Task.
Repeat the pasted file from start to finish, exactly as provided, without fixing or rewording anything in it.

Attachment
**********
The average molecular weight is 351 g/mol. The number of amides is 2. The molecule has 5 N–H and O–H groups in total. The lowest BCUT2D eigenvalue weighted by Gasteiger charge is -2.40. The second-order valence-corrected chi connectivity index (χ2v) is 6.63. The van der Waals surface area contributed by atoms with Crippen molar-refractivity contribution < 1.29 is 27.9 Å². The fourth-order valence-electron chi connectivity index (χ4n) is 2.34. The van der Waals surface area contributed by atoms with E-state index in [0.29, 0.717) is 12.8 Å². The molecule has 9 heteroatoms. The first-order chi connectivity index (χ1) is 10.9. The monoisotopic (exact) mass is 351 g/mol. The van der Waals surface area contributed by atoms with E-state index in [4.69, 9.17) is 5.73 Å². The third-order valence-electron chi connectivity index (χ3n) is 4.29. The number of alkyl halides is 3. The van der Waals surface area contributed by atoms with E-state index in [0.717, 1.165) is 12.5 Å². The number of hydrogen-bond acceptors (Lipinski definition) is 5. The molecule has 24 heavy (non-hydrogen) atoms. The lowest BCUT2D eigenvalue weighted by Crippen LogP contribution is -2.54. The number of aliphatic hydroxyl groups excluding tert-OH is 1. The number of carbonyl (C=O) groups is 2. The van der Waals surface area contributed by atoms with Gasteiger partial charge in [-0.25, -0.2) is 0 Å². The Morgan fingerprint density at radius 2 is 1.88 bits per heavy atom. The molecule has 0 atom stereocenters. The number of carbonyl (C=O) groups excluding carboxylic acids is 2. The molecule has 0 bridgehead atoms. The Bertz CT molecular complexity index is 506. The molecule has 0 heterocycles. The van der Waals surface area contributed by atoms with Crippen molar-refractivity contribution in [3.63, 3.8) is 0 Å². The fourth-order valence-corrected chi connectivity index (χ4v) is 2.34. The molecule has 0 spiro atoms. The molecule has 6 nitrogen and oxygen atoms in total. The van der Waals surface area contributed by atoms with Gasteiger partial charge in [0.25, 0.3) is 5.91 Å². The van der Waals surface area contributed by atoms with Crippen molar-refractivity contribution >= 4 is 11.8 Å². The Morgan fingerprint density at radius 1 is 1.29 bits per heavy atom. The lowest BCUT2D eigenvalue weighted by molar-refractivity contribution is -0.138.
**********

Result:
The average molecular weight is 351 g/mol. The number of amides is 2. The molecule has 5 N–H and O–H groups in total. The lowest BCUT2D eigenvalue weighted by Gasteiger charge is -2.40. The second-order valence-corrected chi connectivity index (χ2v) is 6.63. The van der Waals surface area contributed by atoms with Crippen molar-refractivity contribution < 1.29 is 27.9 Å². The fourth-order valence-electron chi connectivity index (χ4n) is 2.34. The van der Waals surface area contributed by atoms with E-state index in [0.29, 0.717) is 12.8 Å². The molecule has 9 heteroatoms. The first-order chi connectivity index (χ1) is 10.9. The monoisotopic (exact) mass is 351 g/mol. The van der Waals surface area contributed by atoms with E-state index in [4.69, 9.17) is 5.73 Å². The third-order valence-electron chi connectivity index (χ3n) is 4.29. The number of alkyl halides is 3. The van der Waals surface area contributed by atoms with E-state index in [0.717, 1.165) is 12.5 Å². The number of hydrogen-bond acceptors (Lipinski definition) is 5. The molecule has 24 heavy (non-hydrogen) atoms. The lowest BCUT2D eigenvalue weighted by Crippen LogP contribution is -2.54. The number of aliphatic hydroxyl groups excluding tert-OH is 1. The number of carbonyl (C=O) groups is 2. The van der Waals surface area contributed by atoms with Gasteiger partial charge in [-0.25, -0.2) is 0 Å². The Morgan fingerprint density at radius 2 is 1.88 bits per heavy atom. The molecule has 0 atom stereocenters. The number of carbonyl (C=O) groups excluding carboxylic acids is 2. The molecule has 0 bridgehead atoms. The Bertz CT molecular complexity index is 506. The molecule has 0 heterocycles. The van der Waals surface area contributed by atoms with Crippen molar-refractivity contribution in [3.63, 3.8) is 0 Å². The fourth-order valence-corrected chi connectivity index (χ4v) is 2.34. The molecule has 0 spiro atoms. The molecule has 6 nitrogen and oxygen atoms in total. The van der Waals surface area contributed by atoms with Gasteiger partial charge in [0.25, 0.3) is 5.91 Å². The van der Waals surface area contributed by atoms with Crippen molar-refractivity contribution >= 4 is 11.8 Å². The Morgan fingerprint density at radius 1 is 1.29 bits per heavy atom. The lowest BCUT2D eigenvalue weighted by molar-refractivity contribution is -0.138.